If you’re looking for a way to create some added depth and ambience to your project, check out Fantasy Atmospheres 1 music pack now.

Here’s a quick sneak preview of two of the tracks available in Fantasy Atmosphere’s 1…

All the tracks are ‘ready-to-go’ and can be looped seamlessly. You’ll get mp3 files that are easy to download and use straight away. There’s also a bonus track included in case you need that little bit more music for your project! 

If that’s not enough though, don’t fret – there’s Fantasy Atmospheres 2 available now also. 


About the author: Ninichi is a freelance game music composer and film music composer. She creates music for indie gamesfilms, podcasts, tv shows, commercials and more. 

She is an incredibly diverse composer with an extensive credit list to her name. If you'd like help with music for any project, feel free to contact her now.

Follow her @ninichimusic

11 Awesome Places for Game Developers to Learn Unity & Programming

Awesome places for game developers to learn unity.jpg

By Ninichi | Contact | Follow

If you’re hoping to develop your own game, you may be thinking about which game engine to use and if you’ve chosen which one, you’re probably wondering where to start!

Unity is one of the most popular game engines around and as a game music composer (see more about me and my musicif you wish!) I’ve worked with many super talented indie game developers who I know would swear by it! I must confess, I’m not a programmer and so I can’t give you first hand advice or suggestions on how to go about creating your exciting game, but I have supported enough indie game developers to know that the road ahead may be quite a challenging one!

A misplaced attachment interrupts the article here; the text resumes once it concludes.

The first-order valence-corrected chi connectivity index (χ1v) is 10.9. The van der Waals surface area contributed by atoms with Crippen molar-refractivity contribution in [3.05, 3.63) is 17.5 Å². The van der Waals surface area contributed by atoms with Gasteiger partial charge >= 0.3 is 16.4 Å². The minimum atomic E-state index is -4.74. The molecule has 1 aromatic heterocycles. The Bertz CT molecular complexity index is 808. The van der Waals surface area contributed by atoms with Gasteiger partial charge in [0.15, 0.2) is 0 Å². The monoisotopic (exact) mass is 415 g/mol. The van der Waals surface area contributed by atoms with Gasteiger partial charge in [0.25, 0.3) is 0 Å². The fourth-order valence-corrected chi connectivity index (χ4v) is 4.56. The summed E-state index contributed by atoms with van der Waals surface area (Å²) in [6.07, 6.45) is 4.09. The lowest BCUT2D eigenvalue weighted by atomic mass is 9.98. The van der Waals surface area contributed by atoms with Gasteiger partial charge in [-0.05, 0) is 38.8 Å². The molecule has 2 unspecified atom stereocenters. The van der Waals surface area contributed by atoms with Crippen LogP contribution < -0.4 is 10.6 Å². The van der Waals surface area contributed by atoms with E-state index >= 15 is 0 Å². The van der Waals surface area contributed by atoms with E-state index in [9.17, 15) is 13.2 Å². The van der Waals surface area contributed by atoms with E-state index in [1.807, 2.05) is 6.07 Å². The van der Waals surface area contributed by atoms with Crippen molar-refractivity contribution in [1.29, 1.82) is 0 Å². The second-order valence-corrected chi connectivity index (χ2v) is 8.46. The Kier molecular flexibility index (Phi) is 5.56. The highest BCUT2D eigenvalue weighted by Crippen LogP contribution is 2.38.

So, given the popularity of Unity, I thought that it could be useful to help compile some awesome places online where you can learn how to use it and how to get the best out of it.  

We all learn in different ways and you may know of or come across other resources that could suit you better, but I hope that these offer a starting point to your (hopefully wonderful), game development journey!

1. Unity Tutorials

If you’re looking to learn Unity, it makes sense to take notice of some of the tutorials provided by Unity themselves! Check out their website for a variety of tutorials covering everything from creating 2D platformers, 3D games, survival shooters and more. Their tutorials are designed to support people just starting out through to more advanced game developers. 

2. Udemy

Udemy is an online course website and catalogue with over 80,000 courses to choose from with new courses becoming available each month. Some courses are fairly cheap and there are regular sales – so keep a look out for those. A good one to start with for learning Unity and getting started in game development is:

Also check out, created by Ben Tristem, a Udemy instructor focusing on helping anyone wanting to learn about development, design and selling indie games. There you can see which courses he and his team created on Udemy and also access their gamedev community and blog for further support.

3. Brackeys Game Dev Tutorials

This is an awesome YouTube channel dedicated to learning how to make video games. New videos are uploaded each Sunday with Brackeys explaining his code as he writes it, and there’s a wealth of information and video tutorials on everything from Unity, programming through to game design and more.

4. Walker Boys Studio – Unity Training Series

This company, set up by 3 game developers offers a range of free courses covering game art, Unity, drawing and game development. The Unity Training Series is a step-by-step guide with over 50 hours of video, to learning Unity.